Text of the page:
BURLINGTON, Ky. - Walton's Charles "Steve" Stephenson was transported from Kentucky to Indiana on Thursday to face charges that he murdered and robbed an Aurora woman in March.
Stephenson agreed to waive extradition on Friday and the deal was sealed Wednesday during a pre-trial hearing at Boone Circuit Court. He will now appear in Dearborn County court at 3:30 p.m. Thursday.
The proceeding had been scheduled to deal with a pair of Kentucky charges against Stephenson -- tampering with evidence drug trafficking. However, those were put on hold.
That's because he was formally accused last week of brutally beating Leigh Jennings at her Aspen Ridge Drive home on March 29 and stealing $1,000 from cash she kept in a safe to repay a debt to one of his family members.
"What he wants to do is go address those charges first," Public Defender Steve Florian told Judge James Schrand. "All parties are in agreement that he is to be released on this case so he can go address those."
Boone County Commonwealth Attorney Linda Tally Smith met with Indiana officials on Monday to iron out the details of the transfer. Stephenson's $50,000 cash bond was amended to allow the move. Tally Smith said once the Indiana case is completed, he'll be returned to Kentucky to face the commonwealth's accusations.
The evidence tampering charge is directly related to the Jennings murder.
Dearborn County Prosecutor Aaron Negangard said Stephenson tried to remove blood stains from his car when he was living on Old Stephenson Mill Road in Walton.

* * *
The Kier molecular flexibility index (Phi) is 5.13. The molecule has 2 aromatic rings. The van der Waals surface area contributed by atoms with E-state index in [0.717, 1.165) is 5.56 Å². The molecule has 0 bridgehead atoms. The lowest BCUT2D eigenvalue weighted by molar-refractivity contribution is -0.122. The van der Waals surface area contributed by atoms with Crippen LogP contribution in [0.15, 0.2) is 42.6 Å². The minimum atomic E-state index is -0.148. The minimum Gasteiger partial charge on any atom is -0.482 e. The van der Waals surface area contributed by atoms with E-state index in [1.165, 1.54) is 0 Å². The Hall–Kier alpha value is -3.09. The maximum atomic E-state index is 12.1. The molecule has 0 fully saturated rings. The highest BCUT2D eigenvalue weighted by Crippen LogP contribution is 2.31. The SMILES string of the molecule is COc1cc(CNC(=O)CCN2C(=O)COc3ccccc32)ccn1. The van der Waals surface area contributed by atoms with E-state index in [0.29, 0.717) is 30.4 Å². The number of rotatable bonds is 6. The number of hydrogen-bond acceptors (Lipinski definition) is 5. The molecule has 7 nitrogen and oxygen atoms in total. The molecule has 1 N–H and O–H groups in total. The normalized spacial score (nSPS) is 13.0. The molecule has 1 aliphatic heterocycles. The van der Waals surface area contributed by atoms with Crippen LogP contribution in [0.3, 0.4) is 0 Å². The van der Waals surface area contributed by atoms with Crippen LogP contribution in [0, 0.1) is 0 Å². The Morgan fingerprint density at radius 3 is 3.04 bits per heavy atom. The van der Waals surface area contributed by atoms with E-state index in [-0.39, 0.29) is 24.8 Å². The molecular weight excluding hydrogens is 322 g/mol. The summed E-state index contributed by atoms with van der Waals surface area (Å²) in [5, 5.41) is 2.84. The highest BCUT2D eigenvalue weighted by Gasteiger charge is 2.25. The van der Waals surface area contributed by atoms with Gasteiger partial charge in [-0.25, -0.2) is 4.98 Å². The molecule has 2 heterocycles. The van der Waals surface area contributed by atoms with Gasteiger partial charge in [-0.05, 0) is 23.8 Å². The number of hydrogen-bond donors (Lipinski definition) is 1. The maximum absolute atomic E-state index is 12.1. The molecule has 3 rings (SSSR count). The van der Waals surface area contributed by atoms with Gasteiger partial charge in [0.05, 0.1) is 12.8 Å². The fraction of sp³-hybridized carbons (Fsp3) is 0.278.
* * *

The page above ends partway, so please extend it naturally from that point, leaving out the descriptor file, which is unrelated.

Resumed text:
"The discovery in our case is obviously intertwined with theirs," said Tally Smith. "We thought that it would be easiest to allow him to go back there and finish those charges before we dealt with ours."
Judge Schrand set an Aug. 29 hearing to review the status of the case.
Tally Smith said at some point in the future a Boone County Grand Jury will consider evidence that Stephenson may have been involved in financial fraud."
Dearborn County Prosecutor Aaron Negangard said he didn't learn until Wednesday that Stephenson had waived his extradition.
"That's a choice he made with him and his attorney," he said.
Stephenson will have a lawyer appointed for him in Indiana to handle the murder and robbery charges.
The question remains whether Negangard will seek the death penalty in the case if Stephenson is convicted or seek a sentence of life in prison without the possibility of parole.
"There are a number of factors that go into the decision that's one of the most serious decisions that a prosecutor makes," he said. "We're not going to make that prematurely."
When Negangard announced the Indiana charges against Stephenson last week, he said the probable motive for the murder was money and that the alleged murder weapons were a large pepper grinder and a cast iron frying pan.
However, some in the legal community wonder if that amounts to releasing too much information early on in the legal process?
Negangard firmly said, "No!"
"When you work for the state, you provide everything you have to the defendant so that they are not surprised," he said. "Our only obligation is to the truth. We're going to present the facts -- good or bad -- whatever they may be -- at the appropriate time."
When the case goes to trial, Negangard said he hopes the jury will return a guilty verdict.
"The evidence strongly suggests it was a particularly violent crime," he said. "Any time that happens in your community, it's disturbing," and you want to see that justice is done."
Aurora Police Chief Bryan Bryan Fields, whose detectives did much of the investigative work that led to the criminal charges, said he welcomed Stephenson's extradition.
"This starts the legal process against him and hopefully justice will be done," he said.
Copyright 2012 Scripps Media, Inc. All rights reserved. This material may not be published, broadcast, rewritten, or redistributed.